quantity.  They had two pounds of bacon, six pounds of flour, two
ounces of tea and a little over a pound of beans.  In addition they
had a half dozen bouillon tablets, a little salt, pepper and sugar,
and a complete and unopened medicine packet in which were quinine,
adhesive plaster, cotton, bandages, morphine, and other needed and
compact drugs.  With this light pack each boy had a rifle and a
revolver, a few cooking utensils and a blanket.

Elmer had his own water bottle, and Bob improvised two out of the
empty baking powder can and a lard pail.

Thus equipped, Camp Eagle was abandoned, and led by their compass
Elmer and Bob had set out bravely for Mount Wilson and the Chusco.
But it was with no small regret that they made their way up the long
slope behind them and then across the valley beyond.  But, fresh and
strong of limb, they pushed forward and with Mount Wilson as a
landmark made camp on the second night in the timber on the slope of
the outer range.

Never wholly despairing of meeting Ned and Alan again, the two boys
were frugal both of their strength and their stores.  The food they
carried would have been sufficient for a healthy man for perhaps a
week.  They could not count on reaching civilization again within
that time, even with good luck.  That meant half rations at the
best.  But if accidents came and delay even half rations would be
cut down.  So, that night, in camp, there was no feasting.  A little
tea, and a cake of dough apiece made their supper; and then they
slept.

In the morning as they were about to breakfast and be off again Bob
caught sight of a deer.  A little jerked venison would not come
amiss, he thought, and as the ammunition was plentiful he darted
through the woods in pursuit.  The fact that Bob was a poor hunter
probably saved Alan's life.  He was gone an hour and a half and when
he returned it was after seven o'clock.

The two boys had just extinguished their fire and were about to
shoulder their packs when a well-known but strained call arrested
them.

"Camp ahoy?"

It was their leader, Ned Napier, his cheeks sunken, and his body
swaying from weakness, but cheery as of old, advancing slowly
through the trees.

Food and a night's rest restored Ned's strength.  "And now, my
friends," said he in the morning, "these bandages and a little food
and good companionship have worked wonders.  We are all ourselves
again.  But we can't stay here, pleasant--as it is.  Alan ought not
to travel for another day and then he ought to have some husky
attendant.  Bob, you are nominated for that job.  Elmer and I will
take a few pinches of tea, the soup tablets, one revolver and a
rifle and--"

"And what?" exclaimed Alan, suspicious of Ned's suggestion.

"And," continued Ned, "We'll just dash on ahead and bring you some
help."

"No, siree," shouted Alan.  "Do you think get back to Clarkeville,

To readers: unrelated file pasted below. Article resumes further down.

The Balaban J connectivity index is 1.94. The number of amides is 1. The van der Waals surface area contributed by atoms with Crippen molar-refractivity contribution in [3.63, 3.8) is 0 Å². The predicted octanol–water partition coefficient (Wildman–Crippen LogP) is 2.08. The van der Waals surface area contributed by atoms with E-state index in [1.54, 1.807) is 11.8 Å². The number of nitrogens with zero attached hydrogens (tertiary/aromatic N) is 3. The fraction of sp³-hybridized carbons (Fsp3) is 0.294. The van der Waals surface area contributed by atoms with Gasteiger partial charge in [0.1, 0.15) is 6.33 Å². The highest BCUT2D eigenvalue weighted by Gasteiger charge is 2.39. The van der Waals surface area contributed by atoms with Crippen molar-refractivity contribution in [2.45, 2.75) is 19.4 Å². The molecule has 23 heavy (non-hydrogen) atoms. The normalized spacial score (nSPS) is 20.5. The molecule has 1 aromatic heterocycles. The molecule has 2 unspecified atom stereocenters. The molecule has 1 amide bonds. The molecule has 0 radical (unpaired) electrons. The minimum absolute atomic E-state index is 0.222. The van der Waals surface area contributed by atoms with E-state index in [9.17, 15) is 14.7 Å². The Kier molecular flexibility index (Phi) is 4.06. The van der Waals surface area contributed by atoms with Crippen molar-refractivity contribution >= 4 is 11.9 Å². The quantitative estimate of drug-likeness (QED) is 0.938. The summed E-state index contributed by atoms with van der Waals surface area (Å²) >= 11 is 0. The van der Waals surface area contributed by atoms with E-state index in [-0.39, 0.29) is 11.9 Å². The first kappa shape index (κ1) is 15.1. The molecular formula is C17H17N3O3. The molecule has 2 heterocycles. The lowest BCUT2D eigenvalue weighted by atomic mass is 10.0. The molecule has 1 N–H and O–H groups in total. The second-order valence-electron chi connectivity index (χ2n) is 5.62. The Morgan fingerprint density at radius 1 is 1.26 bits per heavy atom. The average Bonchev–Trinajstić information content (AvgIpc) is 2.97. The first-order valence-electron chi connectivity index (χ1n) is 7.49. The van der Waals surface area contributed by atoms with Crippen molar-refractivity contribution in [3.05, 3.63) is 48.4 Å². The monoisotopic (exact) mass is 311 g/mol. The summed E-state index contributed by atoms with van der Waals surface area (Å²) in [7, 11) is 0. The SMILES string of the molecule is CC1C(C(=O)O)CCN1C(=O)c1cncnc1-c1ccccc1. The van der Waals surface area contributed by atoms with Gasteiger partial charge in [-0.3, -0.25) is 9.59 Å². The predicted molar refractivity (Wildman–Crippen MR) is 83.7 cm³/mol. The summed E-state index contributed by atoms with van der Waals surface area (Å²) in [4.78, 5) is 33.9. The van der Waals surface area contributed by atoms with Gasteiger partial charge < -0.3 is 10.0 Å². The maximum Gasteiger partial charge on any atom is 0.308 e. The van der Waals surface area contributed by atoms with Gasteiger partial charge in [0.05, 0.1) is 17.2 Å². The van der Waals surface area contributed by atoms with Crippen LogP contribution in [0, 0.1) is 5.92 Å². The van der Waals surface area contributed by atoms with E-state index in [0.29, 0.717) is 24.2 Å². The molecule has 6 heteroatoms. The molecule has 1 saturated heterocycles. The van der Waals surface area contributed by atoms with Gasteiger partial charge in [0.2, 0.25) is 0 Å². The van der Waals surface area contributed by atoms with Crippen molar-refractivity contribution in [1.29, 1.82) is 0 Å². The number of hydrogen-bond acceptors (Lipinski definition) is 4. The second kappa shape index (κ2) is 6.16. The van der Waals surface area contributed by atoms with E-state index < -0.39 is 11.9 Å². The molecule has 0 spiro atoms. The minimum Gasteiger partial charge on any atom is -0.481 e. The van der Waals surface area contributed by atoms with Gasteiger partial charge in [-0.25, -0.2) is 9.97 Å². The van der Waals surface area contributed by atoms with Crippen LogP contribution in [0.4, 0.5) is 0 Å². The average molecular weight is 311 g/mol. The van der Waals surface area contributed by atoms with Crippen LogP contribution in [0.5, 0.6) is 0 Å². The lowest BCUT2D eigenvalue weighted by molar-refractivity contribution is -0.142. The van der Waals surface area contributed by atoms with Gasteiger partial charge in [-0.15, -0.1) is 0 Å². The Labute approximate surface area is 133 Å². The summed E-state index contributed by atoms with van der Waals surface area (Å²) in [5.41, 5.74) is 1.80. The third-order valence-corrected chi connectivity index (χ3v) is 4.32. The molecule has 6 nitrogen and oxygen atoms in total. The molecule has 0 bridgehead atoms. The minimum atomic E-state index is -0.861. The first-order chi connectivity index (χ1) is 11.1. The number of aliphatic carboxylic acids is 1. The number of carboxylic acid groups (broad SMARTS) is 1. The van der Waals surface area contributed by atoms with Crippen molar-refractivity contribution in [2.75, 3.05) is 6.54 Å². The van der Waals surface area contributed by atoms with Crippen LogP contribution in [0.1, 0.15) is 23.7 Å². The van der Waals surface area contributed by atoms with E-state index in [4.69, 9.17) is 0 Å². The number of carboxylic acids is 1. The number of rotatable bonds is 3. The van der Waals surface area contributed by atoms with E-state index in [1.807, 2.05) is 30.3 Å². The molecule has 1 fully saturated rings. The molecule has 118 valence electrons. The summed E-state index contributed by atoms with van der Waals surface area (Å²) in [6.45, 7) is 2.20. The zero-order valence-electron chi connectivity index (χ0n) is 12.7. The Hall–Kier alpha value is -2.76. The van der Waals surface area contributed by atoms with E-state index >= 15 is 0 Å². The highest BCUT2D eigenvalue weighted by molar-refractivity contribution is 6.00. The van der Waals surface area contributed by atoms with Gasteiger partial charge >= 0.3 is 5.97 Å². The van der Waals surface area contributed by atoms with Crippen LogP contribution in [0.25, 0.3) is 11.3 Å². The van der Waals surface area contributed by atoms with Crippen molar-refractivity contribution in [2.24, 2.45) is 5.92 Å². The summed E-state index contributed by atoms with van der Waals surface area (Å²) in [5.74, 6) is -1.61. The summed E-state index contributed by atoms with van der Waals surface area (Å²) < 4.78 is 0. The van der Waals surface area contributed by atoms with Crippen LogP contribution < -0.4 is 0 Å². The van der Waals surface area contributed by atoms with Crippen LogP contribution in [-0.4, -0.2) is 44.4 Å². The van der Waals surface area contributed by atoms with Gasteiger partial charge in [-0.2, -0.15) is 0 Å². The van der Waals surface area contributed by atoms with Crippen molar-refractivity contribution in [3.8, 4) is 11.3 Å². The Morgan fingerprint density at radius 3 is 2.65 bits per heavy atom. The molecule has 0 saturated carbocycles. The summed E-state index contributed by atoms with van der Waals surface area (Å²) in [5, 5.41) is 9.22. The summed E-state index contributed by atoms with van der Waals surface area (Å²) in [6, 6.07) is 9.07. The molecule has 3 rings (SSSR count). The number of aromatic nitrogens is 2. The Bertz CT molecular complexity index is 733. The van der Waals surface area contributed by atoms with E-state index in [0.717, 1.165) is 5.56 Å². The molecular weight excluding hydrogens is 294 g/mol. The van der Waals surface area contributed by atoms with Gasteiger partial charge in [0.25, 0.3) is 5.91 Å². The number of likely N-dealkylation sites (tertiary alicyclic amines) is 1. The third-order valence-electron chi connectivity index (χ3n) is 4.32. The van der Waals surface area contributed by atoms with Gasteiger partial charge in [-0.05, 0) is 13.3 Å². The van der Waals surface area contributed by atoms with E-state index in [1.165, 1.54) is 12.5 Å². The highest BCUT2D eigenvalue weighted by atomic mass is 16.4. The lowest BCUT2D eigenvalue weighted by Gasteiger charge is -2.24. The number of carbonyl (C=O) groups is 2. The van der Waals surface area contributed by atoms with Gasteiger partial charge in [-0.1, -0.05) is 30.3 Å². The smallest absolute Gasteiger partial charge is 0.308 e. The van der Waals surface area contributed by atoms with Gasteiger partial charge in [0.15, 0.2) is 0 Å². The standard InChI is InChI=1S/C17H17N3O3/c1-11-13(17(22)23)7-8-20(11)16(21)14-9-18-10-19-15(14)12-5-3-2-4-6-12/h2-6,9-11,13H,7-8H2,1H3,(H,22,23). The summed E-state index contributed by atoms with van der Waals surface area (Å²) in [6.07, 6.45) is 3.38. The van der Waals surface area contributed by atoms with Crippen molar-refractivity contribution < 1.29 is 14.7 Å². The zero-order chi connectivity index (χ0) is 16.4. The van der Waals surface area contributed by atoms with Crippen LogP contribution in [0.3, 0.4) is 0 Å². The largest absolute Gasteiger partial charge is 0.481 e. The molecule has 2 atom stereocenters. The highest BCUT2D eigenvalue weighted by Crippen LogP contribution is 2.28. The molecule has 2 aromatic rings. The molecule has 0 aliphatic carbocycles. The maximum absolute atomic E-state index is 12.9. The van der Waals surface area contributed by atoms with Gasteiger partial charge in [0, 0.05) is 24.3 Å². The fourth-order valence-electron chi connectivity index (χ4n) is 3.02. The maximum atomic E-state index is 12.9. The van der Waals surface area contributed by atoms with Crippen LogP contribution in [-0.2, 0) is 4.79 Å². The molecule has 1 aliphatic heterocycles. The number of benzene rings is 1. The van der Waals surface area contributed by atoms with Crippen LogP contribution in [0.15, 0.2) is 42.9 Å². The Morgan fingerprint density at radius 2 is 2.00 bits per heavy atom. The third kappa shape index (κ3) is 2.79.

one hundred and fifteen miles or more, on six soup tablets?  And for
me?  If you think you ought to go, all right.  But you'll take half
of the food."

"Or more," interrupted Bob, "give us a little flour and salt and
some matches.  I reckon I can get a deer before night."

But Ned convinced them in the end that he was right.  He argued that
each mile he and Elmer made in advance was nearer help.  Alan must
advance slowly.

"All you've got to do," he explained to Bob and Alan, "is to reach
the Chusco, where Elmer camped, and take care of yourselves for
seven or eight days.  And we'll be there to help you, unless
something happens.  You won't have much to eat but you'll have water
and you have ammunition."

And at seven o'clock that morning they parted.  Just before the
farewells Alan called Ned to one side and said:

"Hadn't you better take my bag?" indicating the jewel case under his
arm.

"Why?" answered Ned.

"Well, you know we may never see each other again."

Ned took his chum's hand.

"Alan," he said, "we were not born to lose ourselves in the woods,
much less to die there.  We'll meet again all right.  Don't you have
any fears on that point.  But if we shouldn't, I won't care for
amethysts or pearls.  If I don't see you again it'll be because I'm
beyond the need of those things."

There were handshakes and cheering, good wishes, and the relief
section was off.

"Elmer," said Alan, after the two had been trailing through the
trees Indian fashion some time, "it is daylight at four o'clock and
dark at seven--that's fifteen hours.  Can you walk two miles an
hour?"

"Sho'ly," smiled Elmer, showing his white teeth.

"Well, that's thirty miles a day.  If we could do that for four days
we'd be in Clarkeville!"

"Clarkeville in fo' days it am den," echoed Elmer, "or bust."

"We've got six soup tablets.  If we dine on one at ten o'clock in
the morning and one at seven o'clock in the evening we'll have
regular meals for three days."

"And de las' day we won't need none, we'll be in such a hurry,"
added the colored boy, happy again in Ned's company.

That was the spirit in which the expedition started.  Late that
afternoon they emerged from the timber and were on the sandy
foothills where progress was faster.  Ned's feet bothered him and he
was in constant pain, but the adhesive plaster and cotton had been
of the greatest help.  There was no pause.  The first day's schedule
he was determined to make and at about eight o'clock the relief
expedition gave a shout.  The Chusco lay before them.

A little fire, some tea and bouillon--made in the pan after the tea
was consumed--and the two boys found a bed on the soft sand with no
covering but the deep Mexican sky.  At dawn they were up and away
after a bath in the muddy river.  Elmer was now the guide and he
readily picked up Buck's old wagon trail.  Sharp at ten o'clock a
halt was made for breakfast, bouillon now without tea.  Ned, his
face a little more sunken and his legs a little more unsteady than